Just food for thought. To me, it also seems like another full system to keep up with.
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Old 08-23-2016, 10:50 AM   #14
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wouldn't an hour or two with the engine and/or the generator running be way more efficient of a charging method than either solar or wind running all day? ......

Just food for thought. To me, it also seems like another full system to keep up with.
Our two solar panels (140 watts each) generate between 8 and 14 amps per hour from 9 am until 4 pm.

Our small wind generator generates 6 amps per hour 24 hours a day. When the wind howls it generates as much as 15 amps per hour.

Fully agree they are additional systems to maintain. But then I wish I had two small diesel generators so that if/when one goes down the other keeps me going.

In past years I had to pull into a marina when the diesel generator wasn't working. Not bad if you are in the US, Canada or Australia where you can get something fixed in a day or two, but for us it may be weeks to get the part.
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Old 08-23-2016, 06:31 PM   #15
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I have 4 each 140-150 (depending on which brochure I read) watt panels. When the batteries (4 each 225 amp golfcarts) see the morning light, those panels also see the light. They will charge just shy of 25 amperes for most of the day.

We are power pigs when on anchor and enjoy TV, lights and a 8.3 cu ft fridge with self defrost.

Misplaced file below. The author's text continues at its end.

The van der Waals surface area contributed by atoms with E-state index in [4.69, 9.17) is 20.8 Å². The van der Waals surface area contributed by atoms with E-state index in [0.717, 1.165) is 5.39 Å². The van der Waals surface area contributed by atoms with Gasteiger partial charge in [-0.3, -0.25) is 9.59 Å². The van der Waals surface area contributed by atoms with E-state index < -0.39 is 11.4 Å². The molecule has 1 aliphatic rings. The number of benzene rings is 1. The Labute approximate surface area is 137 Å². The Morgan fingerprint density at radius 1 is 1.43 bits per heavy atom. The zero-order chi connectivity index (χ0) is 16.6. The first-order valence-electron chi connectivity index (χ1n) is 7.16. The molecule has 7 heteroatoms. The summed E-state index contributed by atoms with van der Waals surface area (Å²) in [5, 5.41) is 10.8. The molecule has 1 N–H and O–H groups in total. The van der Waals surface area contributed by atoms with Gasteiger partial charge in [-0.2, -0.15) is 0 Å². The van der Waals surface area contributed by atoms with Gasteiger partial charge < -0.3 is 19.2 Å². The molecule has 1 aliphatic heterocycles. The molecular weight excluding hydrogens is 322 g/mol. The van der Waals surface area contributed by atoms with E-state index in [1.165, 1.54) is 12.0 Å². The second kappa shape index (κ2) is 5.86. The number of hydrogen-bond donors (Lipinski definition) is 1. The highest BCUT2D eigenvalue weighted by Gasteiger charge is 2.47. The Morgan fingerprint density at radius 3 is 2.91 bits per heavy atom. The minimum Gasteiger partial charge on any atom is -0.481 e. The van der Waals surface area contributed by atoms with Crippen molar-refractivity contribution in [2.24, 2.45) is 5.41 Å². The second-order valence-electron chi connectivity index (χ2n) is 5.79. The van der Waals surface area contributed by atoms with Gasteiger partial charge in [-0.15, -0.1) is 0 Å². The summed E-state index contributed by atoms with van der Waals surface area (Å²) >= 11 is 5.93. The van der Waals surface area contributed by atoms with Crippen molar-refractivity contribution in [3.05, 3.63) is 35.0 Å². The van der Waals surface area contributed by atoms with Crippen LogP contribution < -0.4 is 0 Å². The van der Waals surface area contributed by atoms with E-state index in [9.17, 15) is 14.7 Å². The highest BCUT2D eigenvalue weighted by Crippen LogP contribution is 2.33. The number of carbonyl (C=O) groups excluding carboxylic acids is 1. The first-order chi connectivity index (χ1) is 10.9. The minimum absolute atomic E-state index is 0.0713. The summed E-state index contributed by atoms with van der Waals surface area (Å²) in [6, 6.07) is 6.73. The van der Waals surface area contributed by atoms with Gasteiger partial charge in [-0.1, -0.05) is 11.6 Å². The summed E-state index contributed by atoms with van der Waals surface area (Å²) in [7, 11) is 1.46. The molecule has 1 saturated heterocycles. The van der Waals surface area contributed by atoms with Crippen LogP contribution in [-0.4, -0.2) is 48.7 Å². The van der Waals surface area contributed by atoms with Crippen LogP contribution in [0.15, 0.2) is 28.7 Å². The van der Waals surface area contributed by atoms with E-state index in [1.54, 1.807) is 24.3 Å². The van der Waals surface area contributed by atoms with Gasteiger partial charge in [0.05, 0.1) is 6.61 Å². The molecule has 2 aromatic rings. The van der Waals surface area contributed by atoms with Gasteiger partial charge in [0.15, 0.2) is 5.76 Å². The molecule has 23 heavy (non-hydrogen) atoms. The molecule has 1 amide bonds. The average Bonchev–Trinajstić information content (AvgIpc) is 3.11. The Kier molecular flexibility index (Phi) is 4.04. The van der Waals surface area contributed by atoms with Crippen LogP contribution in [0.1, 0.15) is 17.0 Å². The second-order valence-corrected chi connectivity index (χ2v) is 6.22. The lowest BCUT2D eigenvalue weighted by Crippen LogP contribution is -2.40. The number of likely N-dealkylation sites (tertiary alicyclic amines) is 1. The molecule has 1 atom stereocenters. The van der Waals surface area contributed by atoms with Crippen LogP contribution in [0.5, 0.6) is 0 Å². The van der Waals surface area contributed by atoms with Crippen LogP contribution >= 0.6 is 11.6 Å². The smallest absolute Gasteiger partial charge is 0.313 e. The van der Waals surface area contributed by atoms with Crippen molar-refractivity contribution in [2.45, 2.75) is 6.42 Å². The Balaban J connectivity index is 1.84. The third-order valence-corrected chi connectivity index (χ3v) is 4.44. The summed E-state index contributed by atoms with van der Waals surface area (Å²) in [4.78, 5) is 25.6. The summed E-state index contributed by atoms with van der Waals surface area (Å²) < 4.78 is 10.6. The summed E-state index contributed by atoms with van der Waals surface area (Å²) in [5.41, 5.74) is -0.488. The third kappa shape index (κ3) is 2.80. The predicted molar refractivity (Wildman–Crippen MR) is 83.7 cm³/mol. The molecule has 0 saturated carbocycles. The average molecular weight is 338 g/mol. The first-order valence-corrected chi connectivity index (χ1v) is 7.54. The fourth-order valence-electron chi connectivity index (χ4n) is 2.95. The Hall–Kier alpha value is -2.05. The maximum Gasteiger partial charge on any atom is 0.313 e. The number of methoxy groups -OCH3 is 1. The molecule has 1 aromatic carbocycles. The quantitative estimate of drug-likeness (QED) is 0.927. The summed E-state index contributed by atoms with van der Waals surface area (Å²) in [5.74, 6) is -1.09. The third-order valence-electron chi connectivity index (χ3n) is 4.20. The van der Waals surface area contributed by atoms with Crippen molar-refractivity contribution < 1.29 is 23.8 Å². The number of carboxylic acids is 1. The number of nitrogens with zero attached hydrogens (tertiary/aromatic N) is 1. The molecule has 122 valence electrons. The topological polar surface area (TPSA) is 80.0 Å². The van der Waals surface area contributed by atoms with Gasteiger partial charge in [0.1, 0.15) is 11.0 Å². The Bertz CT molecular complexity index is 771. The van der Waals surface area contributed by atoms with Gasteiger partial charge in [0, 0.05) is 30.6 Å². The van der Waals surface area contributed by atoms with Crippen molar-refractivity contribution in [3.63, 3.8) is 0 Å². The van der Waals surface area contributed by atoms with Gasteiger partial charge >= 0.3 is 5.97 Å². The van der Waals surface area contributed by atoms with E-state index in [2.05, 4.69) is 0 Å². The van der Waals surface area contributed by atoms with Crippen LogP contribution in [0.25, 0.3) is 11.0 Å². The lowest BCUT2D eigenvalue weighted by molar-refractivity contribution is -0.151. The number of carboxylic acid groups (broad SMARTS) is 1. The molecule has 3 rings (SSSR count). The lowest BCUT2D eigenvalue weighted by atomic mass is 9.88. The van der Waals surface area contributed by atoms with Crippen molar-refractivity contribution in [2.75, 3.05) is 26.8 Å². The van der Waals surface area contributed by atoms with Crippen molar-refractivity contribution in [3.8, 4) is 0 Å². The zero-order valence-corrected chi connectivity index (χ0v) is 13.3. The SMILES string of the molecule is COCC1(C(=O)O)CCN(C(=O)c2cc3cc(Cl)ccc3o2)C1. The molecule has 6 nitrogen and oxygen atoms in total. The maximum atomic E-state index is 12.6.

I am waiting for Atlantic Towers to find someone to haul my latest hardtop from NJ to MA along with doing the installation. When the installation is complete, heck I might add some more panels although what I now enjoy keeps my batteries completely charged.
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Old 08-23-2016, 06:59 PM   #16
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ASD, I'm sure you've already thought about this... One of the first things I'd consider doing prior to installing solar panels and or a wind turbine (Small Wind Turbines | Silentwind - Wind Generators) would be to figure out how to reduce my energy needs. For example, one of the easiest is to replace any antiquated lighting with LED. You might also consider, if you haven't already done so, is replacing your high energy consuming refrigerator with something more efficient like one or two of the Waeco CR140's. If you have a water maker, which typically consume large amounts of juice, or if you are considering installing one, I'd consider the 24v Spectra Catalina 300. It only draws 7.5 amps which is one of the lowest for the amount of water it produces.